Dorian Gray is a strikingly handsome young man whose beauty attracts a debauched aristocrat Sir Henry Wotton. Dorian's picture has been painted by a talented artist Basil Hallward and Sir Henry becomes desperate to meet Dorian, though Basil himself is against it. Sir Henry persuades Dorian to pose for a picture painted by Basil and during the painting sessions, Henry "educates" the young and impressionable Dorian about life. Sir Henry's vicious nature, his obsession with youth and his cynical, materialistic outlook on everything begin to slowly affect Dorian. Dorian descends into a horrifying world, where he commits all manner of abhorrent deeds with all round him feeling the effects. Lives are destroyed, crimes are committed but Dorian's self-indulgent and depraved life continues. The story takes a bizarre and terrifying twist from here onwards as the picture begins to develop a life of its own.
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Oscar Wilde, in full Oscar Fingal O'Flahertie Wills Wilde, (born October 16, 1854, Dublin, Ireland-died November 30, 1900, Paris, France), Irish wit, poet, and dramatist whose reputation rests on his only novel, The Picture of Dorian Gray (1891), and on his comic masterpieces Lady Windermere's Fan (1892) and The Importance of Being Earnest (1895). He was a spokesman for the late 19th-century Aesthetic movement in England, which advocated art for art's sake, and he was the object of celebrated civil and criminal suits involving homosexuality and ending in his imprisonment (1895-97).
Wilde was born of professional and literary parents. His father, Sir William Wilde, was Ireland's leading ear and eye surgeon, who also published books on archaeology, folklore, and the satirist Jonathan Swift. His mother, who wrote under the name Speranza, was a revolutionary poet and an authority on Celtic myth and folklore.
After attending Portora Royal School, Enniskillen (1864-71), Wilde went, on successive scholarships, to Trinity College, Dublin (1871-74), and Magdalen College, Oxford (1874-78), which awarded him a degree with honours. During these four years, he distinguished himself not only as a Classical scholar, a poseur, and a wit but also as a poet by winning the coveted Newdigate Prize in 1878 with a long poem, Ravenna. He was deeply impressed by the teachings of the English writers John Ruskin and Walter Pater on the central importance of art in life and particularly by the latter's stress on the aesthetic intensity by which life should be lived. Like many in his generation, Wilde was determined to follow Pater's urging "to burn always with [a] hard, gemlike flame." But Wilde also delighted in affecting an aesthetic pose; this, combined with rooms at Oxford decorated with objets d'art, resulted in his famous remark, "Oh, would that I could live up to my blue china!"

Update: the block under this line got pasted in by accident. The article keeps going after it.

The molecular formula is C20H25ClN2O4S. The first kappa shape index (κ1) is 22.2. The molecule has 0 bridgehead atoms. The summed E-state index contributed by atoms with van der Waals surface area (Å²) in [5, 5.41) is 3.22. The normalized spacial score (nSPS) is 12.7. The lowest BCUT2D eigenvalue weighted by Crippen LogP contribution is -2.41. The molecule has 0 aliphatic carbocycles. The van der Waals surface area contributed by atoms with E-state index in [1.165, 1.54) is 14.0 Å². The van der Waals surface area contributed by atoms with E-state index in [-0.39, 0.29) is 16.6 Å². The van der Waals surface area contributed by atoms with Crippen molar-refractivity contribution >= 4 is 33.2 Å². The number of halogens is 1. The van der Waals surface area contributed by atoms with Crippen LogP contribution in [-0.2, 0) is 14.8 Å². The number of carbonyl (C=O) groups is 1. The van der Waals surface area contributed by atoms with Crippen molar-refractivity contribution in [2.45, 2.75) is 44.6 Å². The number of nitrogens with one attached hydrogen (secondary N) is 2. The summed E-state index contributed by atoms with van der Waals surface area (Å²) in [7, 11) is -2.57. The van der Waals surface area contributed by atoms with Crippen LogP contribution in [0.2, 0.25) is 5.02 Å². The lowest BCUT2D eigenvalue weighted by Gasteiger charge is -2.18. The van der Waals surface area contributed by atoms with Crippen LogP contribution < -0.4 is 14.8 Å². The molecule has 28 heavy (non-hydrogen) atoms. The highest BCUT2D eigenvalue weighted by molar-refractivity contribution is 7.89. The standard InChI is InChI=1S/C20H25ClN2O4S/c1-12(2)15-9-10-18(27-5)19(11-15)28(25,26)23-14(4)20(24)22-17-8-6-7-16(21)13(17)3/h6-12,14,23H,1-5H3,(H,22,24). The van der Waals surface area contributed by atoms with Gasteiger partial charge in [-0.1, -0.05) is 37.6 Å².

In the early 1880s, when Aestheticism was the rage and despair of literary London, Wilde established himself in social and artistic circles by his wit and flamboyance. Soon the periodical Punchmade him the satiric object of its antagonism to the Aesthetes for what was considered their unmasculine devotion to art. And in their comic opera Patience, Gilbert and Sullivan based the character Bunthorne, a "fleshly poet," partly on Wilde. Wishing to reinforce the association, Wilde published, at his own expense, Poems (1881), which echoed, too faithfully, his discipleship to the poets Algernon Swinburne, Dante Gabriel Rossetti, and John Keats. Eager for further acclaim, Wilde agreed to lecture in the United States and Canada in 1882, announcing on his arrival at customs in New York City that he had "nothing to declare but his genius." Despite widespread hostility in the press to his languid poses and aesthetic costume of velvet jacket, knee breeches, and black silk stockings, Wilde for 12 months exhorted the Americans to love beauty and art; then he returned to Great Britain to lecture on his impressions of America.